Perspective | The Nationals aren’t just bad. They’re hard to watch.

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If you didn’t stay up to watch the 10th inning of the Washington Nationals’ Wednesday night showdown in Miami — and let’s be honest: Who would? — then you may have missed the play that best typifies the first two months of this dreadful season. It wasn’t either of the two walks that led to Tanner Rainey’s blown save. It wasn’t Keibert Ruiz’s go-ahead double.

Rather, it was the flyball hit by the Marlins’ Avisaíl García with one out in the bottom of the 10th. Nationals center fielder Victor Robles tracked it down easily. And then Robles — for zero reason — uncorked a throw that sailed over third base, where it was mercifully backed up by pitcher Víctor Arano.

Cutoff man, this is Victor Robles. Victor, this is the cutoff man. You guys should get to know each other.

The play doesn’t show up in the box score. It didn’t impact the outcome, because the Nats eked out a 5-4 victory. But it’s exactly the kind of braindead sloppiness that is making a Nationals’ season that was always going to be difficult devolve into a product that is, at times, comically unwatchable.

There’s a lot going on around the local ballclub at the moment. The Lerner family is actively pursuing a sale. General Manager Mike Rizzo and Manager Dave Martinez are in the last guaranteed year of their contracts — though both could have options kick in for the 2023 season. Superstar outfielder Juan Soto is the source of national speculation, with rival executives telling ESPN that they believe the Nats could explore a Soto trade — a development that would represent a complete about-face for the franchise and one I don’t see happening, but a nagging distraction nonetheless.

Amid Nats’ reboot, Mike Rizzo and Dave Martinez are in last guaranteed year

Meanwhile, on a nightly basis, they make mistakes that could be used by Little League coaches as textbook examples of how not to do things. This is a team that had two runners thrown out at third base — on the same play. This is a team that turned a bases-loaded groundball to shortstop into a kick-it-around-the-diamond, three-run disaster. This is a team that turned a first-and-third pickoff attempt into a two-error, two-run fiasco.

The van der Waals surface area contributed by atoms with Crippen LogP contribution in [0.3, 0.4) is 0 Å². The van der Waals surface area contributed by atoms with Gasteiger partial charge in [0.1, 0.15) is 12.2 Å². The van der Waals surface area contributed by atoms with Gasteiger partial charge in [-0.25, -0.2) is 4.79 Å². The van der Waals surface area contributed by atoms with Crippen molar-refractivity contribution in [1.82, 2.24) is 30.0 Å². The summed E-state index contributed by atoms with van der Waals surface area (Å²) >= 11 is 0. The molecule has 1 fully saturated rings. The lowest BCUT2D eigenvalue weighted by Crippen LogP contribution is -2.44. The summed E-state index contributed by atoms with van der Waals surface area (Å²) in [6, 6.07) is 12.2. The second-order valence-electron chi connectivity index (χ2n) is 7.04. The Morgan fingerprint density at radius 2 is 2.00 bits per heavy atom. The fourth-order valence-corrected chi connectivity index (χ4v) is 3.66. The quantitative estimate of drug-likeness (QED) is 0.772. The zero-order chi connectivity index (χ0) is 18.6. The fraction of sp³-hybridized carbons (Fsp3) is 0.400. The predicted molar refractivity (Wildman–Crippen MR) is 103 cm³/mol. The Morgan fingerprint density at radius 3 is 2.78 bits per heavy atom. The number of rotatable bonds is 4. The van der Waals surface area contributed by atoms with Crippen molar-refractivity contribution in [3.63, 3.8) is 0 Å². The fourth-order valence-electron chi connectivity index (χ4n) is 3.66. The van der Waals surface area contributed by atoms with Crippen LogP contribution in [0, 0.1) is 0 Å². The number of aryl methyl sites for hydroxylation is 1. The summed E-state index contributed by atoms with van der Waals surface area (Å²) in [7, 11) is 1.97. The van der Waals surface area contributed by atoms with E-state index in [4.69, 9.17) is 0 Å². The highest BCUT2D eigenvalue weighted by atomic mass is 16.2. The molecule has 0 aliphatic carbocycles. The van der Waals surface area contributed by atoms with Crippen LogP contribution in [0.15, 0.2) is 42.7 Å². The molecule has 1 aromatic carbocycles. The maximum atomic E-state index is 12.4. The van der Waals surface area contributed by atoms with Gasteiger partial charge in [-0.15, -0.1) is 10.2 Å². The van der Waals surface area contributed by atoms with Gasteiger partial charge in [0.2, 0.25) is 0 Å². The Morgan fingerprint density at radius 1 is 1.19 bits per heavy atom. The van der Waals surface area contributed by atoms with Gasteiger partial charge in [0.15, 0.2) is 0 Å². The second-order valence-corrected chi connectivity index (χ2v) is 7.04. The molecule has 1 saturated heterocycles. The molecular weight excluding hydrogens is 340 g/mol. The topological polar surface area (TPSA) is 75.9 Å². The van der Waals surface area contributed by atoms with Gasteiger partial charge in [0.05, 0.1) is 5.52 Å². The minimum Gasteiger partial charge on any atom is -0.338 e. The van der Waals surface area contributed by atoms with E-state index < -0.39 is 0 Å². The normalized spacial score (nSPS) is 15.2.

The best Nationals’ teams would go the entire season without three occurrences that ugly. This Nationals team committed those blunders within the past week.

Entering play Thursday, when Washington was (mercifully) off, the Nationals led the majors with 32 errors. They are tied for last in fielding percentage (.977). Only four teams are worse in the more advanced metric of defensive runs saved (-8.0).

But the nightly barrage of gaffes can’t be quantified with statistics old or new. It is a more wholistic stench that includes, at various times, a lack of communication, poor judgment and general daftness. Even if you buy into Washington’s reboot as a painful-but-necessary process, this kind of stuff is inexcusable. And the Nationals know it.

“Some of these errors that we’re making are just, brutally honest, kind of lazy mistakes,” Martinez said — last week, before the horror show in Miami.

That show, in which the Nationals turned a pair of competitive games on Monday and Tuesday into rocking chair wins for the Marlins, included plays that seem farcical. On Monday, with the Marlins leading 4-1 in the bottom of the seventh, Jorge Soler ripped a bullet right at Dee Strange-Gordon, who was playing shortstop. In the interest of saving his own life, Strange-Gordon essentially leaped out of the way. He couldn’t snare the ball. It was ruled a single, and two runners scored.